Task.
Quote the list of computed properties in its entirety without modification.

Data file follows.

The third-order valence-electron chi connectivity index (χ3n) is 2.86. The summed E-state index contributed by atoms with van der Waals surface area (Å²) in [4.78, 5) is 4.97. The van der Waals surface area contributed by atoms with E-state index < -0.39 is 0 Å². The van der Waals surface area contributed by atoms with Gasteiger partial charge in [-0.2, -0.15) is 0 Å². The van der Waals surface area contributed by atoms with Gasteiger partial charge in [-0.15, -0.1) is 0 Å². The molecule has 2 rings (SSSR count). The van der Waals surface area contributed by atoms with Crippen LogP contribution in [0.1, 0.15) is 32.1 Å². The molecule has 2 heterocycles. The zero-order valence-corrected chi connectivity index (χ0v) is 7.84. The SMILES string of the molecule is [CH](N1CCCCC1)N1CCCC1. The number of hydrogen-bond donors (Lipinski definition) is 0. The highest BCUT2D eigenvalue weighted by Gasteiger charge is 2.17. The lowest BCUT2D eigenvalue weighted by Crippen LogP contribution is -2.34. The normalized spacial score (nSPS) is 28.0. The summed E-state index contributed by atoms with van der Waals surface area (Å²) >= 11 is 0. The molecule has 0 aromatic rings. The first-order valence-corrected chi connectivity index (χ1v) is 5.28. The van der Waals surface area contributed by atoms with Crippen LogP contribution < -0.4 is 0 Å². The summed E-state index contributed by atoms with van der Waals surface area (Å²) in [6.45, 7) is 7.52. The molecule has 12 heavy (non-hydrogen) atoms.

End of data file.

The third-order valence-electron chi connectivity index (χ3n) is 2.86. The summed E-state index contributed by atoms with van der Waals surface area (Å²) in [4.78, 5) is 4.97. The van der Waals surface area contributed by atoms with E-state index < -0.39 is 0 Å². The van der Waals surface area contributed by atoms with Gasteiger partial charge in [-0.2, -0.15) is 0 Å². The van der Waals surface area contributed by atoms with Gasteiger partial charge in [-0.15, -0.1) is 0 Å². The molecule has 2 rings (SSSR count). The van der Waals surface area contributed by atoms with Crippen LogP contribution in [0.1, 0.15) is 32.1 Å². The molecule has 2 heterocycles. The zero-order valence-corrected chi connectivity index (χ0v) is 7.84. The SMILES string of the molecule is [CH](N1CCCCC1)N1CCCC1. The number of hydrogen-bond donors (Lipinski definition) is 0. The highest BCUT2D eigenvalue weighted by Gasteiger charge is 2.17. The lowest BCUT2D eigenvalue weighted by Crippen LogP contribution is -2.34. The normalized spacial score (nSPS) is 28.0. The summed E-state index contributed by atoms with van der Waals surface area (Å²) >= 11 is 0. The molecule has 0 aromatic rings. The first-order valence-corrected chi connectivity index (χ1v) is 5.28. The van der Waals surface area contributed by atoms with Crippen LogP contribution < -0.4 is 0 Å². The summed E-state index contributed by atoms with van der Waals surface area (Å²) in [6.45, 7) is 7.52. The molecule has 12 heavy (non-hydrogen) atoms.